Once upon a time, the stand-up comedy scene in India was a thriving, flourishing entity. Indian audiences were slowly coming around to the multi-faceted, many-splendored nature of humour. From watching Kader Khan-Shakti Kapoor-esque duos horsing around in your average Bollywood flick and the canned laughter in mediocre TV sitcoms, they had now evolved to enjoying the real, raw, live essence of stand-up comedy. Comic artists soon became celebrated stars – enjoying fame, success and veneration.
Enveloped in the glow of the unabashed admiration from fans, stand-up comics blossomed like never before, delivering chartbuster comedy shows. No topic was taboo for them; no controversy, off-limits. From lampooning popular politicians to busting familiar bastions of political correctness to cracking uproarious jokes on sex and religion, nary an issue was out of bounds for our comedy stars.
And then #MeToo happened. What started out as an aberration in Bollywood, quickly ballooned into a mass movement that swept every industry in its wake; including India’s nascent stand-up comedy industry. We all know what happened to a giant of the Indian comedy world.
And the ramifications of that are apparent in the second season of a popular comedy reality show, Comicstaan. Yes, Amazon Prime’s flagship show unquestionably bears the repercussions of #MeToo. It’s there in the glaring absence of a celebrated judge of Season 1. It’s there in the topics of the jokes – most would call them tame – the kind that would be better placed being delivered by cocky adolescents in school annual day functions. It’s there in the wariness that hangs thick in the air, a constant looking-over-one’s-shoulder wariness that prevents both contestants and judges from straying into seemingly forbidden territory. Forbidden by whom? No one knows. It’s just there, and it makes its presence felt, big time.
Comicstaan Season 2 has a proposition similar to Season 1. Seven popular comedians, experts in their chosen fields of humour, mentor ten contestants in the various genres of comedy. The mentors are also the judges. The ten contestants have to come good before a live studio audience and the judges, of course, with each one scoring points on the basis of their performance.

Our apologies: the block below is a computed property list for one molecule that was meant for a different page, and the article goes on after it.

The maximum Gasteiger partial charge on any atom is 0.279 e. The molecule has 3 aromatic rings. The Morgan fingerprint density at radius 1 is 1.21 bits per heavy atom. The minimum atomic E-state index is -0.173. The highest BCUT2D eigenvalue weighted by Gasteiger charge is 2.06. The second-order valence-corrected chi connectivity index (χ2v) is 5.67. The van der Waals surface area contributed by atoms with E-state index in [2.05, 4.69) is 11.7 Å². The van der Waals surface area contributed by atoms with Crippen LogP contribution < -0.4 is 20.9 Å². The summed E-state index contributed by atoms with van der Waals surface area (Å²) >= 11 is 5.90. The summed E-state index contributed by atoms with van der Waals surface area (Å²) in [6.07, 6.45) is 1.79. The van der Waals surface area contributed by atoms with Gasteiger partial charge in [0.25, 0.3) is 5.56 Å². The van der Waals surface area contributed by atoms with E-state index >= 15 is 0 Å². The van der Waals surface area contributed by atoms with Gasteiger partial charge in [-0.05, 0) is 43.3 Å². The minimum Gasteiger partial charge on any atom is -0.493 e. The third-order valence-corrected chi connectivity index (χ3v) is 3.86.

Biswa Kalyan Rath, Zakir Khan, Kanan Gill, Kenny Sebastian, Kaneez Surka, Sumukhi Suresh and NeetiPalta are the mentors-cum-judges of Season 2. Abish Mathew makes a comeback as host, while young comedian, UroojAshfaqtakes Sumukhi Suresh’s (Mathew’s co-host in Season 1) place as co-host.
Ramya Ramapriya, Sumit Sourav, Aakash Gupta, Samay Raina, Devanshi Shah, Supriya Joshi, Joel D’Souza, Rohan Gujral, Shreeja Chaturvedi and Raunaq Rajani are the ten contestants, plucked from across the length and breadth of the country.
Three episodes have streamed so far, out of a promised eight. Kanan Gill was mentor for the first episode, where he led the enthusiastic bunch through the nuances of observational comedy. Zakir Khan mentored the contestants on the merits of anecdotal comedy in the second episode. And Kaneez Surka served as the mentor for episode3, guiding the ten eager beavers on improv comedy.
Coming back to the topics – rather tame, if we may –Sreeja’s dustbin discourse was outrageous, to say the least. Her clever play on words evoked laughter, the deep-from-the-belly kind of laughter, while her distinctive dry humour deserves a special mention. She did flounder somewhat in the second episode, but we hope she makes up for it in subsequent episodes.
Aakash Gupta andSamayRainahave made early inroads, impressing audiences and judges alike with their hilarious sets. Joel D’Souza is another contestant who is quite exciting.
The episode on improv is by far the best of the lot so far. It is truly hilarious. Although it doesn’t really test the contestants on an individual level, it is funny AF.RaunaqRajaniand RohanGujral are outrageous in their horny Deshmukh Uncle-innocent Raju set. It is rip-roaringly funny, not to say, displays sparks of the irreverent humour and political incorrectness that made Season 1 such a riot. We hope against hope that the trend, once picked up, continues in the remaining episodes.
To put it succinctly, Season 2 has until now stuck to innocuous and harmless fun, straying on the safe side of humour, to put it better. Though funny and engaging, it lacks that distinctive bite that makes stand-up comedy such a joy to behold in today’s testing times. Maybe Comicstaan Season 2 will pick up steam in the subsequent episodes.
That said, the show vibrates with an energetic hum, buzzing with liveliness, with nary a dull moment or lull in pace. The edgy interlude music adds to the electrifying feel. Comicstaan Season 2 is an instant perk-me-up that invigorates – like a steaming cup of strong, fragrant coffee, on a dull, dull morning.
We definitely recommend watching Comicstaan Season 2 for our viewers. Even in its distinctly tame avatar, it is way better than the smut that passes off as comedy in the Indian content space.
In the meanwhile, 3/5 is our rating for Comicstaan Season 2.